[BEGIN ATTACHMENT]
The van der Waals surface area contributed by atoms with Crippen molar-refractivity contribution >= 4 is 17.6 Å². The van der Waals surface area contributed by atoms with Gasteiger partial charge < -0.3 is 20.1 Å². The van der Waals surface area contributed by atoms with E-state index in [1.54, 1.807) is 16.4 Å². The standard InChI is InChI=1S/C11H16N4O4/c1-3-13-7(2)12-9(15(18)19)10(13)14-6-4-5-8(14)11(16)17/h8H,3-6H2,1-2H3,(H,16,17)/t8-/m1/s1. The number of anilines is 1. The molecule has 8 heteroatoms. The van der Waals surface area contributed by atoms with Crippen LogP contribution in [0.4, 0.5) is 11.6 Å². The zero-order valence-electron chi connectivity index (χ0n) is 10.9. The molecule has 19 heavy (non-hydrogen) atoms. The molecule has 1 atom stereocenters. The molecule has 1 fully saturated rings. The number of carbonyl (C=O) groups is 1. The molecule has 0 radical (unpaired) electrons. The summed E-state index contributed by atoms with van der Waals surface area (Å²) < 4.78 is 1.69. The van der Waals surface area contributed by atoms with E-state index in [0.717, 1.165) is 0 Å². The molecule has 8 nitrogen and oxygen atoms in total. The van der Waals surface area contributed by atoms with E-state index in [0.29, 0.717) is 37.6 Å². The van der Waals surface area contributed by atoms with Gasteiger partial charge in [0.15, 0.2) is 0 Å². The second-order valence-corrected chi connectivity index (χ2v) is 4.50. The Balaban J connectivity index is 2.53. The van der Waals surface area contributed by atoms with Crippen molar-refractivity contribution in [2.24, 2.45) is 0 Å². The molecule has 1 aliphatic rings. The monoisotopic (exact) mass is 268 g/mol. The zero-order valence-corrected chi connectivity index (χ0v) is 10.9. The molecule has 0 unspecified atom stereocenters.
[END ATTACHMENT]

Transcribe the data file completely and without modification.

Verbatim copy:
The van der Waals surface area contributed by atoms with Crippen molar-refractivity contribution >= 4 is 17.6 Å². The van der Waals surface area contributed by atoms with Gasteiger partial charge < -0.3 is 20.1 Å². The van der Waals surface area contributed by atoms with E-state index in [1.54, 1.807) is 16.4 Å². The standard InChI is InChI=1S/C11H16N4O4/c1-3-13-7(2)12-9(15(18)19)10(13)14-6-4-5-8(14)11(16)17/h8H,3-6H2,1-2H3,(H,16,17)/t8-/m1/s1. The number of anilines is 1. The molecule has 8 heteroatoms. The van der Waals surface area contributed by atoms with Crippen LogP contribution in [0.4, 0.5) is 11.6 Å². The zero-order valence-electron chi connectivity index (χ0n) is 10.9. The molecule has 19 heavy (non-hydrogen) atoms. The molecule has 1 atom stereocenters. The molecule has 1 fully saturated rings. The number of carbonyl (C=O) groups is 1. The molecule has 0 radical (unpaired) electrons. The summed E-state index contributed by atoms with van der Waals surface area (Å²) < 4.78 is 1.69. The van der Waals surface area contributed by atoms with E-state index in [0.717, 1.165) is 0 Å². The molecule has 8 nitrogen and oxygen atoms in total. The van der Waals surface area contributed by atoms with E-state index in [0.29, 0.717) is 37.6 Å². The van der Waals surface area contributed by atoms with Gasteiger partial charge in [0.15, 0.2) is 0 Å². The second-order valence-corrected chi connectivity index (χ2v) is 4.50. The Balaban J connectivity index is 2.53. The van der Waals surface area contributed by atoms with Crippen molar-refractivity contribution in [2.24, 2.45) is 0 Å². The molecule has 1 aliphatic rings. The monoisotopic (exact) mass is 268 g/mol. The zero-order valence-corrected chi connectivity index (χ0v) is 10.9. The molecule has 0 unspecified atom stereocenters.